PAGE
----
So what happens in a house with three parents when our newest child co-sleeps and breastfeeds well past the first year? Our other two children, who were birthed by my partner, and who I met when they were three and five, slept in their own beds and were weaned before they were a year old. Interestingly, both were great sleepers, which in my books means they usually slept through the night. As you can imagine, the three of us came from different camps. Both my partners are science brains who put a lot of faith in medical studies, rather than in anecdotal evidence. I am from a more touchy-feely camp where I feel a little paranoid and mistrustful of science. Building a life with these pragmatic, brilliant minds has been a very positive education for me, and I like to think I’ve made them both a little more ‘granola’ along the way.

Collectively, we all understood that the time has come to help Noah develop some more independent sleep strategies. Nekky and Sarah believed that a firm approach would work the most efficiently. I think at least one of them was prepared to try the Cohen method suggested above. I wanted to wean Noah a bit more gradually and slowly try to transition him to the adorable toddler bed we just found for him. Reading ‘Bringing Up Bebe’ inspired me to consider speeding up this process a bit. I actually don’t remember what it feels like to get a full night’s rest, and I’m fairly sure that I’ll be a better mom once I can reclaim that. There will be less crying with my head on the desk at the back of our classroom, for example. I am not willing to try the firm line CIO method where Noah is alone to scream until morning. The ‘extinction’ method, as it’s called.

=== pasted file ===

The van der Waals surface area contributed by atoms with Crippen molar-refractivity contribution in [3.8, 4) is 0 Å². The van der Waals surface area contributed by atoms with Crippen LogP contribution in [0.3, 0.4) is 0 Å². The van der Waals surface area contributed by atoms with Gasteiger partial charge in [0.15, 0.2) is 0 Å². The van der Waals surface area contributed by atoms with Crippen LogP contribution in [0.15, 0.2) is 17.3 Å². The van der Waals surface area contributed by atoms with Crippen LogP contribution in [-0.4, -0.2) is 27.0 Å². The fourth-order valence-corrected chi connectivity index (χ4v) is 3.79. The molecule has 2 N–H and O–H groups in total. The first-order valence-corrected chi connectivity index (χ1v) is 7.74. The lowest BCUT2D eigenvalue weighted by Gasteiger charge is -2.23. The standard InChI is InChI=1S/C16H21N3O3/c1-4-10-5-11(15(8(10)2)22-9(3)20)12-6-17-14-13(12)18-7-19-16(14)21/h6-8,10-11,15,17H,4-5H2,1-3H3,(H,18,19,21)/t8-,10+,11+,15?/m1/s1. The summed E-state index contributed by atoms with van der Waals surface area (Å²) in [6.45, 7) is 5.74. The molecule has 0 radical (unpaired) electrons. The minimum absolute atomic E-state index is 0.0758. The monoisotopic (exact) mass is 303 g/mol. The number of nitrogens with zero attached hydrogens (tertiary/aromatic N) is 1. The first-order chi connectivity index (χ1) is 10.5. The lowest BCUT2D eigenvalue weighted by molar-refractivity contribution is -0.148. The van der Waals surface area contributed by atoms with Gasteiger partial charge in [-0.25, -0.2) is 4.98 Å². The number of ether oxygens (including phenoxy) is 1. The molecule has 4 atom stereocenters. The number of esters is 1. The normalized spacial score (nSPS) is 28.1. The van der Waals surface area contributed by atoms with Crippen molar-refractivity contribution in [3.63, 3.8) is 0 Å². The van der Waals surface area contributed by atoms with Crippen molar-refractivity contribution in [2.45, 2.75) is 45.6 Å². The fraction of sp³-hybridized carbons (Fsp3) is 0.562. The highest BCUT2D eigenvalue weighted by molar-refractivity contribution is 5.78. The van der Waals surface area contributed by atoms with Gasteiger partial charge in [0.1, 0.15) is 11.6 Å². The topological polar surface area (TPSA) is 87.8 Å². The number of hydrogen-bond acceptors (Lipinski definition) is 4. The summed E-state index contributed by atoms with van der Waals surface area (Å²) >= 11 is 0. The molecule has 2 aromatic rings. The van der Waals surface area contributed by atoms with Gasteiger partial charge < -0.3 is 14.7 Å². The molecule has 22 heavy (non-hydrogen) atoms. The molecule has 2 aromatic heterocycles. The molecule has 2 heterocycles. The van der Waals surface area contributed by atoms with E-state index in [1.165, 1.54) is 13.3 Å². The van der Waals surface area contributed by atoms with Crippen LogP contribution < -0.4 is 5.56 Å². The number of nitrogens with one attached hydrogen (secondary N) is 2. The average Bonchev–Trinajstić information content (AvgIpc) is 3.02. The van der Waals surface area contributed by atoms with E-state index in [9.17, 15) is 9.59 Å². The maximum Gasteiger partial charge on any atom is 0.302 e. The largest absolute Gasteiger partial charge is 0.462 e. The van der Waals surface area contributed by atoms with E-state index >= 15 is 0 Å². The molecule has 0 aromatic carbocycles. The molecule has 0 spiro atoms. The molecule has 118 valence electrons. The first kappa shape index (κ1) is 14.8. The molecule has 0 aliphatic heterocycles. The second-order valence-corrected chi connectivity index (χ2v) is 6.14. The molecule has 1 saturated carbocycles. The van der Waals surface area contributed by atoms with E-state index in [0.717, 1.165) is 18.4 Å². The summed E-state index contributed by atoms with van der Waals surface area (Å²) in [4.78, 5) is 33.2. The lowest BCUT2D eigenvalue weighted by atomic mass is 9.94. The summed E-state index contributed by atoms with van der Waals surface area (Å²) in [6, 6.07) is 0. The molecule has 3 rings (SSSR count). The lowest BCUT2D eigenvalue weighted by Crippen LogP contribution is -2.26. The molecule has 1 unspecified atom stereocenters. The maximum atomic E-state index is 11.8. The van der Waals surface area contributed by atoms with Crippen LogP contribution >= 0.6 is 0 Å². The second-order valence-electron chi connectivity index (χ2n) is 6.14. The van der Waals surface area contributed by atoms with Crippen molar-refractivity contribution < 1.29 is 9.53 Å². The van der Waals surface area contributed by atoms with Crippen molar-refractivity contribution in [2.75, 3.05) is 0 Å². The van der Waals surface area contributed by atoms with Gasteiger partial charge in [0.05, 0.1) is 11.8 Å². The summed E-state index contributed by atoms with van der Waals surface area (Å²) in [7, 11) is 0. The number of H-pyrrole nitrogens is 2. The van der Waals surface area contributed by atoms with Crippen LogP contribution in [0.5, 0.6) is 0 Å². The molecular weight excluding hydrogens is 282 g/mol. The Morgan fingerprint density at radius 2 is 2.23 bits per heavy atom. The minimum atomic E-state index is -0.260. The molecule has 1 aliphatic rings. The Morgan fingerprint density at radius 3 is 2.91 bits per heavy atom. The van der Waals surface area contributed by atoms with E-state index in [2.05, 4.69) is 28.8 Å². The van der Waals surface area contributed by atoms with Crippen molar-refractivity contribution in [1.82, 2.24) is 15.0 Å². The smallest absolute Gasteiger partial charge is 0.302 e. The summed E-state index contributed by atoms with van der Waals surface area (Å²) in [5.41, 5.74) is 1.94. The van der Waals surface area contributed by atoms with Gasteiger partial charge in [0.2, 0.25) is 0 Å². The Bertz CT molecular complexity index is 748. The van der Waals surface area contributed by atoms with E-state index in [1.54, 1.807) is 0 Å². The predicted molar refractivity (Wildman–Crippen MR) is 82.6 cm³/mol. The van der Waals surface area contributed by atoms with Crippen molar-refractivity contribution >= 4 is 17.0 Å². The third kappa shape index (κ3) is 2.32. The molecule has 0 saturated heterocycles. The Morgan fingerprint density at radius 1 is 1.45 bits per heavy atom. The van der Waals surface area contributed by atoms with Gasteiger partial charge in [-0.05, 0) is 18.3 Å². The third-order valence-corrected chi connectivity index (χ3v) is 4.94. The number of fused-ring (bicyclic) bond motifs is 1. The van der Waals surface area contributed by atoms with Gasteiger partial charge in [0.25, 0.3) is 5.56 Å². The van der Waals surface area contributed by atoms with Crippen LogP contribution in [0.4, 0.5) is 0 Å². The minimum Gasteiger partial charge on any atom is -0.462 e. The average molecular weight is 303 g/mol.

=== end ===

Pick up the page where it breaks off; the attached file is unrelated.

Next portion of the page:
A very recent Australian study revealed that there is absolutely no long-term negative psychological effects associated with certain variations of the Cry It Out (or CIO) method. These variations include camping out with your baby as they cry, or periodically coming in to give them a pat and some soothing words. Both are only recommended for babies six months old and beyond. You can read the study here, and then read the American Pediatric Society take on this study here if you like. If you prefer more layman terms, I liked this article from Reuters.

I’m sharing all of this because my extensive reading was eye-opening, and frankly game-changing. I learned that trusted resources, like the renowned Dr. Sears family, have skewed research to support their own claims that letting babies cry is detrimental to their health. (Read this one, for more details). It seems everyone in the “parenting expert” world has an agenda, and one really has to be their own advocate when it comes to everything parenting related. Makes sense when you consider how individual all of us humans are, even the tiny ones! It also seems like this particular subject is seriously fraught with emotion. I posted an article on my personal Facebook page to see how my friends and peers approached the matter of baby sleep, and people had a LOT to  say, including some pretty harsh things to one another!